Though I may seem foot-loose and fancy-free, it takes a remarkable amount of planning to consistently eat well when out. I like to have a number of places (restaurants, markets, gas station taco shops) noted for every town that I may/will pass through. You just never know when hunger may strike, and can really never be too prepared. Otherwise, you could end up on a low blood-sugar induced killing spree. Or, perhaps more realistically, just end up eating a crappy meal and hating yourself for it. FOREVER.
First, TV. Anthony Bourdain is good, but much of his eating is not my style. Such as huge slabs of bleeding meat (from unknown origins). Anyhow, he most certainly did not lead me astray with the Salt & Pepper Crab at R & G Lounge in San Francisco. It is a fast moving, plain looking Chinese restaurant in China Town. They take a live dungeness crab, crack and clean it, and then batter and deep fry the whole pieces. Shell and all. It seemed odd, like, why would you batter a shell that can't be eaten? But, OMG was it good. Delicious fresh crab, with amazing little salty crispy bits here and there. WOW. Later that night, I dreamt that I was Harry Potter (not Hermione, which struck me as odd) and I was zipping around on my broomstick. Now that was some good crab.
Be careful though, as I did have the Maple Bacon latte at Pirate Cat Radio, after Anthony Bourdain, and am still nauseated by the thought of it. Contrary to popular belief, bacon DOES NOT make everything better.
Another good show is "The Best Thing I ever ate." From that I discovered cupcakes at Joan's on 3rd (LA), had the mixed salumi cup at Boccalone (Ferry Building, San Fran), and the corn fritters at E & O Trading Co (also San Fran).
Some movies also work. Ron and I have nearly eaten at all places featured in Sideways. The Hitching Post alone is worth the trip to Buellton, CA.
Oh, we came across another super loud annoying person at the Hitching Post. She was educating her peeps about the super-continent of Gondwana land and pointed out that Germany- just Germany- was 800 years old. Apparently it was just floating around on its own before hooking up with the rest of Europe. Neat.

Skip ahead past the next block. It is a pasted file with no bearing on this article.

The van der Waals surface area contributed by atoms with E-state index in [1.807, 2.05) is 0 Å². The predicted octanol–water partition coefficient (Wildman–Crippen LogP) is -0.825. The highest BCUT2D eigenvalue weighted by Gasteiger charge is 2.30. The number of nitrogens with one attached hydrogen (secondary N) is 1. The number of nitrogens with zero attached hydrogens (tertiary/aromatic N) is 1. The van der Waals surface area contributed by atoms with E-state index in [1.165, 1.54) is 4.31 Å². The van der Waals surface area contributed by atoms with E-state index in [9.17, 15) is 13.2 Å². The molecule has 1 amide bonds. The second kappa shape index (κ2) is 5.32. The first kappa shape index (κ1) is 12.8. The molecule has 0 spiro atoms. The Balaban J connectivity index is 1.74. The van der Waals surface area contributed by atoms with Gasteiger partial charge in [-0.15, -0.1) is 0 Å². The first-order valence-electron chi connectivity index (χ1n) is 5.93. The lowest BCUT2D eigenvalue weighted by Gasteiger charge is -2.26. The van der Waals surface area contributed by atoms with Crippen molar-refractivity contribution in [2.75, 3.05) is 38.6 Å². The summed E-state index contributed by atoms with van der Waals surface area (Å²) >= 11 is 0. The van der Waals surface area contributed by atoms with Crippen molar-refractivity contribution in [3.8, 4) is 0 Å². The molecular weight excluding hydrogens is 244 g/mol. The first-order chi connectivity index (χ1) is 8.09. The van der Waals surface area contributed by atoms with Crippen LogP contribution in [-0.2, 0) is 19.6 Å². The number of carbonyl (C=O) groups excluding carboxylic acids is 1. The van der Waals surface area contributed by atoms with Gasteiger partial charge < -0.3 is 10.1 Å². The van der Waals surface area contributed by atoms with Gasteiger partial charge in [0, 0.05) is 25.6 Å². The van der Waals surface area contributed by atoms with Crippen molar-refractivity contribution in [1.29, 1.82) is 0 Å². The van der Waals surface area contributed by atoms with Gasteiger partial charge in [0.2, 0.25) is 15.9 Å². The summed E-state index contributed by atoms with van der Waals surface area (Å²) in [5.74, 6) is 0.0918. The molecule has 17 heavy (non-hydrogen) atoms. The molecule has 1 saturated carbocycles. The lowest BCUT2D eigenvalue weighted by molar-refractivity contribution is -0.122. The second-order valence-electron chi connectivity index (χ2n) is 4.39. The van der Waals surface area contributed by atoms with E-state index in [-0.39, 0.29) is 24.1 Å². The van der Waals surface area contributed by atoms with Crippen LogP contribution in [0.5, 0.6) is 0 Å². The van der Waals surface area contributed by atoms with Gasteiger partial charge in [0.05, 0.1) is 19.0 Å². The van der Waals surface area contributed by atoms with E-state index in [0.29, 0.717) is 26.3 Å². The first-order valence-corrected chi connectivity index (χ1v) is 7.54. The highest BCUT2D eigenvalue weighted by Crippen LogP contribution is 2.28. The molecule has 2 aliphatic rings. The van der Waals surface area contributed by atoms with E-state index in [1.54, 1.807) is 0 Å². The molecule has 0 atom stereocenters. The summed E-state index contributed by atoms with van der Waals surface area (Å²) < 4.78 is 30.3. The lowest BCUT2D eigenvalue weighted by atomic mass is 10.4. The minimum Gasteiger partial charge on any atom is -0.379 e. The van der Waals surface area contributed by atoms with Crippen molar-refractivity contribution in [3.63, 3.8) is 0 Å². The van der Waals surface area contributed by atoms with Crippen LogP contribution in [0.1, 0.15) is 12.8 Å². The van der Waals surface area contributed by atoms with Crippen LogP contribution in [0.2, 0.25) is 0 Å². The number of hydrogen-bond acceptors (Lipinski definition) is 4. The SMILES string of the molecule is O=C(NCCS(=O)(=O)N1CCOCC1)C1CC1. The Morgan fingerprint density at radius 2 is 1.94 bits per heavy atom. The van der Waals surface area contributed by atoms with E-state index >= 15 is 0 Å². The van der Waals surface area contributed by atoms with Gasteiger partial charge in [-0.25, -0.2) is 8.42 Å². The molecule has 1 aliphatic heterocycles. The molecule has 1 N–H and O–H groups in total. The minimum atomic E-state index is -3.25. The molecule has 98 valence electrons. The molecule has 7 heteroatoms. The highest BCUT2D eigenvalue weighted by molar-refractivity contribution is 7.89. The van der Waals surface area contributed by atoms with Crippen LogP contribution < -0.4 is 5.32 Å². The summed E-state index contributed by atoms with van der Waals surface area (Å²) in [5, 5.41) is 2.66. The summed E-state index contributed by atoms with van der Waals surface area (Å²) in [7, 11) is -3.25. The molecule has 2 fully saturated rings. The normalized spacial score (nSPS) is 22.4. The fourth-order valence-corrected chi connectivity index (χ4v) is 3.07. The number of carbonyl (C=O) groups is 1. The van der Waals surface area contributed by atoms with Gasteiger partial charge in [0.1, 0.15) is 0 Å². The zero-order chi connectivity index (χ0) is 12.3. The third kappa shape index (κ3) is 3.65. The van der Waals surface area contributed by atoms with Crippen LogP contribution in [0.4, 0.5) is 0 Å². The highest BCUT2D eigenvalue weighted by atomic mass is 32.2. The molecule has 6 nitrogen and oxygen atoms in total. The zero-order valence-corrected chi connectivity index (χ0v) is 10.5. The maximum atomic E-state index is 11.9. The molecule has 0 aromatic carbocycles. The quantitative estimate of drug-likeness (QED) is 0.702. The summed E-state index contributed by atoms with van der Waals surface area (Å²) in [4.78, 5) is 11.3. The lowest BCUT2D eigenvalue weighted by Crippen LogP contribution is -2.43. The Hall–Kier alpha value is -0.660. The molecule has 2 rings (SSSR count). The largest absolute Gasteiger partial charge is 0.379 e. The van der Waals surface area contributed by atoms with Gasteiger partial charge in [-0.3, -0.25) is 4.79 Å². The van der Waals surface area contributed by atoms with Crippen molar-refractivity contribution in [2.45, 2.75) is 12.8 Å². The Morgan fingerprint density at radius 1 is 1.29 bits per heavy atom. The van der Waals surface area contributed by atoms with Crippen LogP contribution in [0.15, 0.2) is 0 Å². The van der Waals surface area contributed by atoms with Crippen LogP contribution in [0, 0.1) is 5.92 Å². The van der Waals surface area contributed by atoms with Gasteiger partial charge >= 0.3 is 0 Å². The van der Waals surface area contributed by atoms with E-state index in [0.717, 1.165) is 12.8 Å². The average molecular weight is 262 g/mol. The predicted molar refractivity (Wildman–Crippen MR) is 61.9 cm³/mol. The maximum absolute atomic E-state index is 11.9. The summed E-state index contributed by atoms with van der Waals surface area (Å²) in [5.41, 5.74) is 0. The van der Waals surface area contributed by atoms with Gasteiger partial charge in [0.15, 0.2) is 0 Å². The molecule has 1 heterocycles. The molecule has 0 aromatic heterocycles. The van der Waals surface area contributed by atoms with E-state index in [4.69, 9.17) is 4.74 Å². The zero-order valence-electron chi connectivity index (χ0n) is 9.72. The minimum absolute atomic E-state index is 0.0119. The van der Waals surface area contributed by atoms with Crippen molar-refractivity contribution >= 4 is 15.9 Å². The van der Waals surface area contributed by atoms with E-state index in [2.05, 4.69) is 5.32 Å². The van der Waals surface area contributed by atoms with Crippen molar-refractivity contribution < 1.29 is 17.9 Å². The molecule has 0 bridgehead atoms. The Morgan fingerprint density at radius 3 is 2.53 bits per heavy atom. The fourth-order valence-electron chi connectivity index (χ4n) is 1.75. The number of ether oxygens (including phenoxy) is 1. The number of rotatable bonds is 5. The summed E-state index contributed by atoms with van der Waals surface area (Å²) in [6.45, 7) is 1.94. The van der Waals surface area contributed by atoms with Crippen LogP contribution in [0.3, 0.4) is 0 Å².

Next, I use print. Source numero uno is Sunset magazine. They have yet to steer me wrong. On this trip alone their suggestions enabled me to find great coffee at the Carmel Coffee Roasting Co (Carmel-by-the-Sea), fantastic pizza and escargot at Cafe Rustica (Carmel-by-the-Sea), amazing artichoke soup and sourdough bread at Duarte's Tavern (Pescadaro, CA).
San Diego Magazine and LA Magazine are also good. This trip we tried Huckleberry, and it was fantastic. They were listed in LA magazine for having the 'Best Sandwich' in the city. Father’s Office was also in LA magazine. It is a great gastro-pub in Santa Monica. They have a fantastic selection of beer on tap and potentially the best burger in LA. I once noted to Ron that Father’s Office would be a good place to find a dude, if one were in the market. I merely noticed that there are plenty of well-dressed, presumably employed, 30-40-something men present. He still gives me a hard time for that innocent observation.
Word of mouth works too, but you must trust the mouth. I can be a little particular (which I’m sure you’d never of guessed). So, if someone recommends I head to "TGIMcFunster's" for the pizza shooters or extreme fajita's, I know it is not for me. But, a recommendation based on the olive oil used or the temperature of a pizza oven? Totally worthwhile.
Last, and if all else fails, I'll try anywhere that smells fantastic and has a line up down the street. We had an amazing meal at La Bicyclette in Carmel this way. Ron and I originally sat down in a different Sunset recommended spot, but the hostess said we had to be out in 45 minutes and there was a screaming 2-year-old at the next table. Not cool. We circled a couple of blocks, smelled the place (I have the nose of a bloodhound), saw the line, and squished in.
Oh, if you ever see cases of artichoke petals outside of a restaraunt, that's a good sign too!